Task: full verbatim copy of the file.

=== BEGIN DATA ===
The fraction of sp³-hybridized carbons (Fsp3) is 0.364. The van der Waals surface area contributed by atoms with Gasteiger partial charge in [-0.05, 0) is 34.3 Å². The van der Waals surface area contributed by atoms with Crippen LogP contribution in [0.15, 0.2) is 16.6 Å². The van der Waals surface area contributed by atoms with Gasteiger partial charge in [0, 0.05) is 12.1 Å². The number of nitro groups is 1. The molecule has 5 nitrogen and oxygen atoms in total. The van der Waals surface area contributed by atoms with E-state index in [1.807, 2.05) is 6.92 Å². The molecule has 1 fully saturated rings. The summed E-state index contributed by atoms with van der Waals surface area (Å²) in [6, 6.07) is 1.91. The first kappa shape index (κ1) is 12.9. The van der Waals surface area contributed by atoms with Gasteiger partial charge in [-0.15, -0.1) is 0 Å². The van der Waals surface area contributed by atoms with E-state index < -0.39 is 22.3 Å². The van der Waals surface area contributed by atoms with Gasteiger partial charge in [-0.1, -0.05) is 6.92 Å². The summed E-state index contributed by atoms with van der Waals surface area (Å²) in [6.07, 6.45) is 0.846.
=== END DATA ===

The fraction of sp³-hybridized carbons (Fsp3) is 0.364. The van der Waals surface area contributed by atoms with Gasteiger partial charge in [-0.05, 0) is 34.3 Å². The van der Waals surface area contributed by atoms with Crippen LogP contribution in [0.15, 0.2) is 16.6 Å². The van der Waals surface area contributed by atoms with Gasteiger partial charge in [0, 0.05) is 12.1 Å². The number of nitro groups is 1. The molecule has 5 nitrogen and oxygen atoms in total. The van der Waals surface area contributed by atoms with E-state index in [1.807, 2.05) is 6.92 Å². The molecule has 1 fully saturated rings. The summed E-state index contributed by atoms with van der Waals surface area (Å²) in [6, 6.07) is 1.91. The first kappa shape index (κ1) is 12.9. The van der Waals surface area contributed by atoms with Gasteiger partial charge in [-0.15, -0.1) is 0 Å². The van der Waals surface area contributed by atoms with E-state index < -0.39 is 22.3 Å². The van der Waals surface area contributed by atoms with Gasteiger partial charge in [-0.1, -0.05) is 6.92 Å². The summed E-state index contributed by atoms with van der Waals surface area (Å²) in [6.07, 6.45) is 0.846.